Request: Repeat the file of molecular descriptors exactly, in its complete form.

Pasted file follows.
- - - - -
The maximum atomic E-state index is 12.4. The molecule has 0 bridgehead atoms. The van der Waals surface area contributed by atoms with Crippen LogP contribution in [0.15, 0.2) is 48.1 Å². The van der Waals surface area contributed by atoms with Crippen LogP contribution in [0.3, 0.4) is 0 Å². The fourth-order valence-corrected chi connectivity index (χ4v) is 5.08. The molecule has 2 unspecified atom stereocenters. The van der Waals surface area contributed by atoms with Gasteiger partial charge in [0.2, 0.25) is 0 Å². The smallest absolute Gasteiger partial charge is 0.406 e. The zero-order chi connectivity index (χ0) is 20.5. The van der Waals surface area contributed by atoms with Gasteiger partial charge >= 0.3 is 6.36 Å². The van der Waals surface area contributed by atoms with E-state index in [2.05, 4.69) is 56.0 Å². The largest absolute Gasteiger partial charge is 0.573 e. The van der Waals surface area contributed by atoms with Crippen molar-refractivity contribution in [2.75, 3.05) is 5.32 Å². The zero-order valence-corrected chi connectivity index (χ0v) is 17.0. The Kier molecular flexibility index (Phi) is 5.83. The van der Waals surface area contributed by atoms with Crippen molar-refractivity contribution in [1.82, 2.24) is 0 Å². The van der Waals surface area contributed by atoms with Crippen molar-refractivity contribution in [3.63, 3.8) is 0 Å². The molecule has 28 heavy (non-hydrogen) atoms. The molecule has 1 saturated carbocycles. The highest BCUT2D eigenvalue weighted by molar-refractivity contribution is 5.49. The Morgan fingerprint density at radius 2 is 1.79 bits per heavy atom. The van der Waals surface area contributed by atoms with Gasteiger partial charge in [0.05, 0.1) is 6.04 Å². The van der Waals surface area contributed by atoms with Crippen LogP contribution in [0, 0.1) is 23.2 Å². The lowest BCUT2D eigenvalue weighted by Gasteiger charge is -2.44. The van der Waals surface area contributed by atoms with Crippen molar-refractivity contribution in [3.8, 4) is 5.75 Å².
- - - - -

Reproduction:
The maximum atomic E-state index is 12.4. The molecule has 0 bridgehead atoms. The van der Waals surface area contributed by atoms with Crippen LogP contribution in [0.15, 0.2) is 48.1 Å². The van der Waals surface area contributed by atoms with Crippen LogP contribution in [0.3, 0.4) is 0 Å². The fourth-order valence-corrected chi connectivity index (χ4v) is 5.08. The molecule has 2 unspecified atom stereocenters. The van der Waals surface area contributed by atoms with Gasteiger partial charge in [0.2, 0.25) is 0 Å². The smallest absolute Gasteiger partial charge is 0.406 e. The zero-order chi connectivity index (χ0) is 20.5. The van der Waals surface area contributed by atoms with Gasteiger partial charge >= 0.3 is 6.36 Å². The van der Waals surface area contributed by atoms with E-state index in [2.05, 4.69) is 56.0 Å². The largest absolute Gasteiger partial charge is 0.573 e. The van der Waals surface area contributed by atoms with Crippen molar-refractivity contribution in [2.75, 3.05) is 5.32 Å². The zero-order valence-corrected chi connectivity index (χ0v) is 17.0. The Kier molecular flexibility index (Phi) is 5.83. The van der Waals surface area contributed by atoms with Crippen molar-refractivity contribution in [1.82, 2.24) is 0 Å². The van der Waals surface area contributed by atoms with Crippen molar-refractivity contribution in [3.63, 3.8) is 0 Å². The molecule has 28 heavy (non-hydrogen) atoms. The molecule has 1 saturated carbocycles. The highest BCUT2D eigenvalue weighted by molar-refractivity contribution is 5.49. The Morgan fingerprint density at radius 2 is 1.79 bits per heavy atom. The van der Waals surface area contributed by atoms with Gasteiger partial charge in [0.05, 0.1) is 6.04 Å². The van der Waals surface area contributed by atoms with Crippen LogP contribution in [0, 0.1) is 23.2 Å². The lowest BCUT2D eigenvalue weighted by Gasteiger charge is -2.44. The van der Waals surface area contributed by atoms with Crippen molar-refractivity contribution in [3.8, 4) is 5.75 Å².